Friday, January 06, 2006

“Begin the reform process by rewriting party rules”

Central to my professional advocacy, if you may call it that, is the message that democratic political parties are crucial in democratic orders. This is a long story, but I will keep it short here.

Democratic political parties are important avenues through which the popular will is transferred into the political decision making process. Where this avenue is blocked, the quality of the democratic governance is deficient.

I raised this point in a recent posting in a discussion board. In the ensuing debate a contributor by the name of Michael made what I find an interesting observation.

"We’ve talked a lot about reforming the party system as a critical step toward improving governance, but we seem to think that that can only be done if a new Constitution mandates it. Why is that? FVR, JDV, Drilon, etc., are all party leaders, and they all claim to desperately want to see reforms in the current system. To demonstrate their commitment to honest reform, why can’t they begin the process by rewriting their own party rules right now? One party may not be able to pass a law that applies to all elected officials, but they can certainly enact internal rules that bind all members of that party. Rules about transparency and accountability in the use of government funds for example.

Michael has a point there, don’t you think so?


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Anonymous Edward LIberal said...

Yes, I am of the same opinion as Michael. We Liberals should again show the other parties the way ahead.

9:38 AM  
Anonymous ciaomao said...

With its two factions not willing to compromise, the Liberal Party (LP) appears to be headed to a great schism reminiscent of the Quirino-Avelino split of 1949. Last year, the wing identified with Senate President Frank Drilon was rushing unity talks with Manila Mayor Lito Atienza in the hopes of finding some settlement with Atienza’s bigger but loose faction before the party celebrates its 60th anniversary on January 19. The prospects for unity have apparently lost steam with some hardline members looking forward to expelling “undesirable” elements from both camps. Last month, a symbolic breakup happened when Drilon implemented the transfer of the party’s headquarters from Atienza’s Manila to Makati City. Though the official explanation was that the transfer was in accordance with the party’s strategic plan, the real reason was that Drilon’s people in the HQ were increasingly becoming uneasy over the loyalties of the regular staff and of KALIPI (Kabataang Liberal ng Pilipinas), the party’s youth wing, which shared office space with the party in the old headquarters in Sta. Mesa. The embattled party president also reportedly expressed outrage at the numerous anti-Drilon messages being posted on the party’s official website ( that he ordered that the site’s guest book purged. Up to now the guest book is still unavailable. Apparently, Drilon, a relative newcomer, is so worried over his hold on his new party that he has even refused to convene the National Executive Council (NECO), the party’s highest body outside of the National Directorate, due to fears that he might not be able to control the proceedings, or worse, it might result in his ouster. NECO meetings are needed to ratify the acts of party officials. The party constitution mandates that the NECO should meet at least once a year, but many of its members are losing hope that it will ever get to meet before the party marks its 60th year.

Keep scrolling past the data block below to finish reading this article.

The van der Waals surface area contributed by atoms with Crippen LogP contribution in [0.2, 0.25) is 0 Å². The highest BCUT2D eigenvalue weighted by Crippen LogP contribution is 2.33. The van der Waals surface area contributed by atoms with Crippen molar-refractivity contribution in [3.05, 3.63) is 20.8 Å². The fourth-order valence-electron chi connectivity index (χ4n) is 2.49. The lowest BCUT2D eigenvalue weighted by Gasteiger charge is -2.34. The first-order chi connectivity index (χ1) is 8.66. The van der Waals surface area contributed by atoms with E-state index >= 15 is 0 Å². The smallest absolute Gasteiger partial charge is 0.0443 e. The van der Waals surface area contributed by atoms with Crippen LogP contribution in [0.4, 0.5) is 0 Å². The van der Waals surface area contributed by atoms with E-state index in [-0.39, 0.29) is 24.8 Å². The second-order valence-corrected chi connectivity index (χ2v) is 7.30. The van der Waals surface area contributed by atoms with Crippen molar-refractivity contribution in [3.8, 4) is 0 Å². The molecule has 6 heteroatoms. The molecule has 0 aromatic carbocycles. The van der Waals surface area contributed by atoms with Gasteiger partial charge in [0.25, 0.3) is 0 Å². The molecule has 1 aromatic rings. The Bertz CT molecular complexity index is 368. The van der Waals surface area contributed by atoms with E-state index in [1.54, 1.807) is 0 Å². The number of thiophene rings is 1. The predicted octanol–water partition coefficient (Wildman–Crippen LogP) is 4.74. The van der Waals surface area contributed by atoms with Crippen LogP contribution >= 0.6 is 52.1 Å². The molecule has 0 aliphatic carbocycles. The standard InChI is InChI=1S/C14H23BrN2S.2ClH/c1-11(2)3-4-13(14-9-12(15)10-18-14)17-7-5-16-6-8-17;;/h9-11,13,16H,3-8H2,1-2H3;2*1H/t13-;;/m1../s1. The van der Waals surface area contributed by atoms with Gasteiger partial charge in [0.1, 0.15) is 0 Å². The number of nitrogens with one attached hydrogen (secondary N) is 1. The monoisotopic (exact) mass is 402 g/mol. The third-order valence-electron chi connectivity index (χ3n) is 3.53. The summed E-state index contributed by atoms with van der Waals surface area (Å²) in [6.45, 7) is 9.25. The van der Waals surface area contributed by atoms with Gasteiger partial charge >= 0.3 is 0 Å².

10:41 PM  

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